Last year, I found myself standing in line to see a legend. The legend. Alice Cooper.
Alice Cooper is a legend for a lot more than rock n’ roll. He’s a legend because he redefined a space within a genre and decided to make it his own little horror show. It seems like no matter where he turned, he was met with controversy; nothing more controversial and shocking as the fact that behind the mascara is a man who plays golf and teaches Sunday school on Sundays.
Alice taught me a really important lesson in one of his interviews. He said that he allows himself to be whoever “Alice Cooper” is, onstage and onstage only. There on stage, he’s allowed to be whatever maniac he wants – a creature of the night who dances between monsters before meetings his death in a guillotine…it’s a spectacle. Offstage, he returns to who he is as a human being.
Separating the man from the monster is what has kept him alive, healthy – and married to his faithful wife, Cheryl, who also kept alive – and healthy – the man and the monster.
Following that show, I decided it was time to try my hand at playing the electric guitar. So, I bought one and started to tinker around.
I remember my first impression was that it seemed impossible. I felt like I was learning a new language and I didn’t know whether to quit or to dig my callouses in for more punishment. Usually, I did both…
There’s something about the electric guitar that reminds me of the way I felt when I rode my motorcycle. When you pull back the throttle and let the engine roar, you feel a rush of energy inside of you that feels larger than life.
It feels like you’re coming alive – yet never closer to your death. Everything stops.
I feel similar notes when I play the electric guitar. There’s something powerful about the feeling of plucking a cord and hearing the amp roar to life. It’s a lot safer than a motorcycle but admittedly not the same thrill…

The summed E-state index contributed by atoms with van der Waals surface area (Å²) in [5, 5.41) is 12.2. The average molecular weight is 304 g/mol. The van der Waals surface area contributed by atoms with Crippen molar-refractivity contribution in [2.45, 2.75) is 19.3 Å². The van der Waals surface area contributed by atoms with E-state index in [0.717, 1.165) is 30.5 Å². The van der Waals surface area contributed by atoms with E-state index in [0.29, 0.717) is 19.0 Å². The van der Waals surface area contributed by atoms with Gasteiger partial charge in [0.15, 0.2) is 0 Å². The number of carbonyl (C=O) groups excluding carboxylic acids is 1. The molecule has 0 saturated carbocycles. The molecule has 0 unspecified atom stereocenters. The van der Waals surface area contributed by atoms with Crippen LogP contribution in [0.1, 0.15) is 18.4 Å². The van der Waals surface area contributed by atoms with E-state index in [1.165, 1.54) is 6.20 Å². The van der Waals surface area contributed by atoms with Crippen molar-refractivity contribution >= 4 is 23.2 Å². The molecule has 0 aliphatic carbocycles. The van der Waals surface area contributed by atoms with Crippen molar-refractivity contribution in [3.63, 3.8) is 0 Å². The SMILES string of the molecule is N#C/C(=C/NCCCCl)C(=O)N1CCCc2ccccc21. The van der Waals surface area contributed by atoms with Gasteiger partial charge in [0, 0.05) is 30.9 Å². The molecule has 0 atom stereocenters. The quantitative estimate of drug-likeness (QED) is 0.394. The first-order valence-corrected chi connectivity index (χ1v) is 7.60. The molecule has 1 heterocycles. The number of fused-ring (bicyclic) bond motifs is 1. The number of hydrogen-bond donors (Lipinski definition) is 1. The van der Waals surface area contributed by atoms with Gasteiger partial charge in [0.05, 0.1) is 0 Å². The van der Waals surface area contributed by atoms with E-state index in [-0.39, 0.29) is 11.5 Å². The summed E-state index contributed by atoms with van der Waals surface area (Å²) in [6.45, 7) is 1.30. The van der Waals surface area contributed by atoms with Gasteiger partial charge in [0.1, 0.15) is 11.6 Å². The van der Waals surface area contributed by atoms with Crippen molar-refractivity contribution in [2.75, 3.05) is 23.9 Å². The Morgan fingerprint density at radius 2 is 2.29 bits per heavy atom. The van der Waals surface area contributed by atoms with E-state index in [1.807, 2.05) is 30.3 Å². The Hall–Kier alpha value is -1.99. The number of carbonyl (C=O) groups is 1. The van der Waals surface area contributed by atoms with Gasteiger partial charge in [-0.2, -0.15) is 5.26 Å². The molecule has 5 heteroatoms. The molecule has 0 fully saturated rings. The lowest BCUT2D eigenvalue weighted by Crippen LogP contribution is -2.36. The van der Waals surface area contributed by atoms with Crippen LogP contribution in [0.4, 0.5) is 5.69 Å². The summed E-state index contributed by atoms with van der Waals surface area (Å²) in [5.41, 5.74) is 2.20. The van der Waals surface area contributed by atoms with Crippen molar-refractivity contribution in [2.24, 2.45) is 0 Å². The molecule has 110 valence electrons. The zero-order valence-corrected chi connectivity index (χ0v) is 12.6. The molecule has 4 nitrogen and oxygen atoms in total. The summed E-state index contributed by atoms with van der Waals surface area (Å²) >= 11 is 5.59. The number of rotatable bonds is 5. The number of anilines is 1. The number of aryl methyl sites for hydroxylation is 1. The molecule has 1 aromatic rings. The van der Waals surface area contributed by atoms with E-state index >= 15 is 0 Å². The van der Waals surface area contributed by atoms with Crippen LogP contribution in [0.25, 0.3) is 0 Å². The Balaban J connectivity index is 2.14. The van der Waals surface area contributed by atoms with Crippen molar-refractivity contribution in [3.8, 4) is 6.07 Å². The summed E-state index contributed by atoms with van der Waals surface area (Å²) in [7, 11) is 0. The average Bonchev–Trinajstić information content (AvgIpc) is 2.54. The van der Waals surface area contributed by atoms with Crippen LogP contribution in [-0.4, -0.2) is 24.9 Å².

Over the last few months, I’ve been consistent with my practicing, noticing small improvements every single time I sit down to play. It’s been a slow and steady journey. However, there’s a part of me that has wanted to get lost in a guitar ever since I first saw one.
Today, I discovered that moment and was fortunate enough to capture it on camera.
When I first started painting, a friend of mine commented that she noticed my paintings came to life when I let go and let loose on the canvas. In most of my pieces now, I can usually tell the turning point of a piece when I reach that point of surrender – it’s when the piece transforms into the [never] finished piece.
During my afternoon practice session, I worked on the introduction to Welcome to the Jungle by Guns N’ Roses. It’s a really short riff that has a ridiculous amount of complexity between the notes to create its iconic sound. As a result, I found myself playing the same riff over and over again…
I decided to pause and start my camera to record my progress. As I started to play, I realized I had been playing the notes (barely) but not the music, and I wanted to see what it felt like to cut loose and…play.
I stopped to reposition the guitar pick; opting for a rougher/thicker/sharper point. I like the way the tension grabs the strings and gives that extra ‘crunch’ to the notes…
Something happened that I wasn’t expecting…I made one ‘mistake’ on the guitar and it made a sound I really liked. So, I decided to ‘let go’ and see what else the guitar could do. I stopped aiming for the correct notes and instead started to play out of expression.
For a few moments, I forgot that I didn’t know how to play a guitar and actually played one the way I dreamed of playing. It was like falling in love when I felt like I was lost – and found.